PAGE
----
From the second equation, $a=-(1/2)(b+c+d)$ which may be put into the first, and after multiplying by $4$ we have $(b+c+d)^2+4b^2+4c^2+4d^2=4.$ Now since the $4$ on the right is $2^2$ we may divide the equation by $4$, at the same time resetting $b,c,d$ to respectively $b/2,c/2,d/2.$ [so we do not divide the coefficients $4$ by $4$, rather we divide the variables].Thus we have arrived at
Now consider the equation $w^2+4x^2+4y^2+4z^2=1,$ which has the rational solution $(w,x,y,z)=(1,0,0,0).$ We carry out the usual steps to get a rational parametrization of the solutions: Put $w=1-k,\ x=rk,\ y=sk,\ z=tk.$ This leads to $k=2/(1+4r^2+4s^2+4t^2),$ and then if we let $D=1+4r^2+4s^2+4t^2$ we have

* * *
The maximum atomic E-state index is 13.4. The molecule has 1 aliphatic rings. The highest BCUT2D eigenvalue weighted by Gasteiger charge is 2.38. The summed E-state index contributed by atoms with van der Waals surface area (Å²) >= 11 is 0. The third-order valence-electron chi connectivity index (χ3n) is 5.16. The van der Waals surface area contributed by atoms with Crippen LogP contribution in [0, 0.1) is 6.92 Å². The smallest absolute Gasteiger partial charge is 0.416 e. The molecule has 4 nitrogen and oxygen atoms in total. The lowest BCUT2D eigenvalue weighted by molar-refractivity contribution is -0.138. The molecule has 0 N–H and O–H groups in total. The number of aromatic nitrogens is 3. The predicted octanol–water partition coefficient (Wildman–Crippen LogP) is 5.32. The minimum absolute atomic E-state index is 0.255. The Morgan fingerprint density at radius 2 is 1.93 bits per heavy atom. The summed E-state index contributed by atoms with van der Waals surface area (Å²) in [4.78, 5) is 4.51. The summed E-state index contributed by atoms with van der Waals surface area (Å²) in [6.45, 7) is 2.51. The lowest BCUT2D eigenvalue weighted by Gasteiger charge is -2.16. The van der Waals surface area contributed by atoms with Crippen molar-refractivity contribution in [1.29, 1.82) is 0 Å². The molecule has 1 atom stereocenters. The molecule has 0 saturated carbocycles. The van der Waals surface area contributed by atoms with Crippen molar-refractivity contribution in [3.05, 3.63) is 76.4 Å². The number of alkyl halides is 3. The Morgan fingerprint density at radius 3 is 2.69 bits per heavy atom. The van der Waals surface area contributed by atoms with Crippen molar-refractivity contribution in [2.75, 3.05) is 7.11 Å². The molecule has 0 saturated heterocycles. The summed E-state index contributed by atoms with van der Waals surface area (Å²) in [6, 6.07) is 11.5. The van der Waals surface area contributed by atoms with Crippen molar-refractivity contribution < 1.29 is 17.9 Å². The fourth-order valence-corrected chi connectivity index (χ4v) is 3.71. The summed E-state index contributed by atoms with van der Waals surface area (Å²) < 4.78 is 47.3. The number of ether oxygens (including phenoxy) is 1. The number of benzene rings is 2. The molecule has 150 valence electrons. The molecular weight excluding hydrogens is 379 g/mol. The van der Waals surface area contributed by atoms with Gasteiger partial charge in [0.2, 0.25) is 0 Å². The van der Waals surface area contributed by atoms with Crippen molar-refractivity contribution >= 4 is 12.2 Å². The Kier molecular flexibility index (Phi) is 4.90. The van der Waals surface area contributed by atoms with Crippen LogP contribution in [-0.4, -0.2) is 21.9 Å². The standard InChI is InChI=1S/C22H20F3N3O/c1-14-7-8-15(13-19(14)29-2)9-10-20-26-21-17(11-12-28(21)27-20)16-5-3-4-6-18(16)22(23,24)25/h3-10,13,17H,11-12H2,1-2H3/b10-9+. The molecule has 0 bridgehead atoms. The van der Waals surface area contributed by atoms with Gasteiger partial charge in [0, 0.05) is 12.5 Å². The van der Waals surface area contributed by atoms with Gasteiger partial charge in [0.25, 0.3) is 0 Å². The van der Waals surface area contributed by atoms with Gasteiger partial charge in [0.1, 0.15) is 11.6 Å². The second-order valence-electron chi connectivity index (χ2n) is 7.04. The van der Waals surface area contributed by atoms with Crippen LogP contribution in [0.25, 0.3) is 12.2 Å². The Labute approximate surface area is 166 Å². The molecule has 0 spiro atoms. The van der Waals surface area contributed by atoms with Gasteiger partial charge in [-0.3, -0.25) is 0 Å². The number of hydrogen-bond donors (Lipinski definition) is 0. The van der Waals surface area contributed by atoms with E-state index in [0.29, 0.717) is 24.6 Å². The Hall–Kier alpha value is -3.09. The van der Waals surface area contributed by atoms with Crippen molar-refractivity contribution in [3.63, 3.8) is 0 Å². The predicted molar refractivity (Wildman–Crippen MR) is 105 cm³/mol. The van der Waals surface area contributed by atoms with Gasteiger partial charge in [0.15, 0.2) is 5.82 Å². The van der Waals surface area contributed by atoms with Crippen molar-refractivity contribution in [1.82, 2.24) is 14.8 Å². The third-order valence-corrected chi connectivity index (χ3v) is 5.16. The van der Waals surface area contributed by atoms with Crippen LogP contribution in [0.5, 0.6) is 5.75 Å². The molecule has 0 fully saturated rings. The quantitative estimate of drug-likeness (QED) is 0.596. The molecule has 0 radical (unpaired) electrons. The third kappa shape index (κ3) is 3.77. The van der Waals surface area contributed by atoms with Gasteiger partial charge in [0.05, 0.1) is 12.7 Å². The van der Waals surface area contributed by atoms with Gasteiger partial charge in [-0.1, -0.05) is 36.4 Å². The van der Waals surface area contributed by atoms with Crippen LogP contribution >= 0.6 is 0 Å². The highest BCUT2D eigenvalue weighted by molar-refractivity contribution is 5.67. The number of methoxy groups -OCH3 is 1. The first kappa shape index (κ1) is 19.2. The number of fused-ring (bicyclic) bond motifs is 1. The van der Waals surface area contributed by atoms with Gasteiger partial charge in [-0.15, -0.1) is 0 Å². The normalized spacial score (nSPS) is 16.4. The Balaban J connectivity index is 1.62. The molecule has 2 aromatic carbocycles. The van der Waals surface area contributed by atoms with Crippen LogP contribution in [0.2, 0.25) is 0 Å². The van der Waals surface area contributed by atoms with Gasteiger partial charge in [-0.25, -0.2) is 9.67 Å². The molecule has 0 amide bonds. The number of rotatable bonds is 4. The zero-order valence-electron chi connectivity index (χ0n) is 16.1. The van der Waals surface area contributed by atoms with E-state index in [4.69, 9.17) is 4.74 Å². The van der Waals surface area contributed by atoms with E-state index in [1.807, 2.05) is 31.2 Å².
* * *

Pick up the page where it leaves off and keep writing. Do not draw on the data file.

$w=(D-2)/D,x=2r/D,y=2s/D,z=2t/D.$ Now comparing to $(1)$ we see we want a solution for which $w=x+y+z,$ which leads to
Now let $a=4r-1,b=4s-1,c=4t-1,$ and note that $(2)$ is equivalent to $a^2+b^2+c^2=7.$ But this is not possible for rational $a,b,c$ as it leads, on clearing denominators, to an integer equation of the form $p^2+q^2+r^2=7s^2,$ and as is known an integer of the form $7s^2$ is not the sum of three squares.
Added: The usual theorem for a number $t$ to not be the sum of three squares is that $t$ be of the form $4^n(8m+7).$ Now if the above $7s^2$ were the sum of three squares, one could write $s=2^u\cdot w$ with $w$ odd. Then $s^2=4^u\cdot w^2,$ and since $w$ is odd, $w^2$ is $1$ mod 8, which makes $7w^2$ of the form $8m+7$, and thus $7s^2=4^u(8m+7)$ so is not the sum of three squares.